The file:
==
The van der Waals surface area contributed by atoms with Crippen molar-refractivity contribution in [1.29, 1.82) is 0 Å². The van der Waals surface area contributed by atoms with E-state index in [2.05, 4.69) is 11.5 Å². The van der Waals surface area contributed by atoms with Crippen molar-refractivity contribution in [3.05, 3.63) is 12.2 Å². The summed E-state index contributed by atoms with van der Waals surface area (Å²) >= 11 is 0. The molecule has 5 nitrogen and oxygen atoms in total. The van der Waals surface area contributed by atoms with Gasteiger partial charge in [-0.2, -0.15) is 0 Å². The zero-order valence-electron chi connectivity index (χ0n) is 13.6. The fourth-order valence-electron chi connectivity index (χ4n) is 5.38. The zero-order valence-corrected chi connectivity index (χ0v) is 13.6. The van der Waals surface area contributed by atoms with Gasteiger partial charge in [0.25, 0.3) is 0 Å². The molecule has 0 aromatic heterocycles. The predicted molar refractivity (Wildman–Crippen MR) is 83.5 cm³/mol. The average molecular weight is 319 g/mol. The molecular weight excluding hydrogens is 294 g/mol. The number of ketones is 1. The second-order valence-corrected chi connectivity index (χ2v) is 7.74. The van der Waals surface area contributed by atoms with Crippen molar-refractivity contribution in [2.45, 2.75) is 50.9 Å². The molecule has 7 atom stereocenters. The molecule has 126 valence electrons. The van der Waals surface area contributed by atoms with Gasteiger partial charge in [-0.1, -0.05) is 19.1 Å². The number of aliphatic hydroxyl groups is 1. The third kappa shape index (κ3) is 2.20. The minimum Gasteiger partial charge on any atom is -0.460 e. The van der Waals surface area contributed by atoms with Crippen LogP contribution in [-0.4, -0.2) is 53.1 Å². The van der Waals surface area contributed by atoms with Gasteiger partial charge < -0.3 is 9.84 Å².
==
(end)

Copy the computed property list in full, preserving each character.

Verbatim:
The van der Waals surface area contributed by atoms with Crippen molar-refractivity contribution in [1.29, 1.82) is 0 Å². The van der Waals surface area contributed by atoms with E-state index in [2.05, 4.69) is 11.5 Å². The van der Waals surface area contributed by atoms with Crippen molar-refractivity contribution in [3.05, 3.63) is 12.2 Å². The summed E-state index contributed by atoms with van der Waals surface area (Å²) >= 11 is 0. The molecule has 5 nitrogen and oxygen atoms in total. The van der Waals surface area contributed by atoms with Gasteiger partial charge in [-0.2, -0.15) is 0 Å². The zero-order valence-electron chi connectivity index (χ0n) is 13.6. The fourth-order valence-electron chi connectivity index (χ4n) is 5.38. The zero-order valence-corrected chi connectivity index (χ0v) is 13.6. The van der Waals surface area contributed by atoms with Gasteiger partial charge in [0.25, 0.3) is 0 Å². The molecule has 0 aromatic heterocycles. The predicted molar refractivity (Wildman–Crippen MR) is 83.5 cm³/mol. The average molecular weight is 319 g/mol. The molecular weight excluding hydrogens is 294 g/mol. The number of ketones is 1. The second-order valence-corrected chi connectivity index (χ2v) is 7.74. The van der Waals surface area contributed by atoms with Crippen molar-refractivity contribution in [2.45, 2.75) is 50.9 Å². The molecule has 7 atom stereocenters. The molecule has 126 valence electrons. The van der Waals surface area contributed by atoms with Gasteiger partial charge in [-0.1, -0.05) is 19.1 Å². The number of aliphatic hydroxyl groups is 1. The third kappa shape index (κ3) is 2.20. The minimum Gasteiger partial charge on any atom is -0.460 e. The van der Waals surface area contributed by atoms with Crippen LogP contribution in [-0.4, -0.2) is 53.1 Å². The van der Waals surface area contributed by atoms with Gasteiger partial charge < -0.3 is 9.84 Å².